People hunting monkeys in the jungle once devised a simple yet effective trap: When the creature found a banana in a large jar with a narrow neck, it would plunge its paw in to retrieve it. But it couldn't let go. And unless the monkey released the banana, it was stuck.
We are, of course, the stuck monkey, paralysed by our modern lifestyles and consumer habits: our constant stream of online shopping deliveries, our compulsive dependence on digital devices, our obsession with our pets. These addictions, as small and harmless as they may seem, are quietly destroying the planet. And the eco-friendly alternatives that alleviate our guilt are often not much better.
In Stuck Monkey, James Hamilton-Paterson uncovers the truth behind the everyday habits fuelling the climate crisis. Drawing on eye-opening research and shocking statistics, he mercilessly dissects a wide spectrum of modern life: pets, gardening, sports, vehicles, fashion, wellness, holidays, and more. Ferociously unflinching and intelligent, this book will make you think twice about the 'innocent' habits we often take for granted.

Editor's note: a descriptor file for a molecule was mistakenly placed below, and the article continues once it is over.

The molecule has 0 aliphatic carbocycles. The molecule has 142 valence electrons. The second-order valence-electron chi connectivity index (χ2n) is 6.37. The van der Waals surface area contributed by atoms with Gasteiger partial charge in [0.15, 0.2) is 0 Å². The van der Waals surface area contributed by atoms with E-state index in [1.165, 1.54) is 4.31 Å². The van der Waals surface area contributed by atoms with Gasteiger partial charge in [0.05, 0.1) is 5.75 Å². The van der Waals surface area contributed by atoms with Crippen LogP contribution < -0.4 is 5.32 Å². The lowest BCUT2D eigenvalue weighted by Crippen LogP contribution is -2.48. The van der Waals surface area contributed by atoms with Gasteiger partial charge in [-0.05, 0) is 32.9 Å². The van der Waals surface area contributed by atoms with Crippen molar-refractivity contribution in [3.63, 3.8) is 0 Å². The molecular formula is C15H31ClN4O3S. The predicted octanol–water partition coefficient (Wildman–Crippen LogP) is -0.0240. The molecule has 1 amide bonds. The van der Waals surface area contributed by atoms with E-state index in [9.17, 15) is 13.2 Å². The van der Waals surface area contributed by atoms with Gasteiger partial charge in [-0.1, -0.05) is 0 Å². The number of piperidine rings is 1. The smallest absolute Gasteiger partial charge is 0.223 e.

James Hamilton-Paterson is a novelist and non-fiction writer whose books defy easy categorisation. Gerontius won the Whitbread Prize; Cooking with Fernet Branca was longlisted for the Booker Prize. His acclaimed books on the oceans, including Seven-Tenths, have been widely translated, and his books about aviation have set new standards for writing about aircraft. Born and educated in England, Hamilton-Paterson has lived in the Philippines and Italy and now makes his home in Austria.
"A marvellous, anecdote-packed mix of head-on and sideways takes on how corporate, personal and collective actions are trashing the planet and bringing about a climate and ecological emergency [...] I would defy anyone to read this excellent book and not be forced into taking a long, hard look at how they live their life, and then take urgent steps to change it."
– Professor Bill McGuire
"A highly original and lucid portrayal of the eco-catastrophe we face [...] throughout, Hamilton-Paterson's mordant humour offers some solace"
– Literary Review
"Not an easy read, but a timely one, which cuts through a lot of nonsense"
– Saga Magazine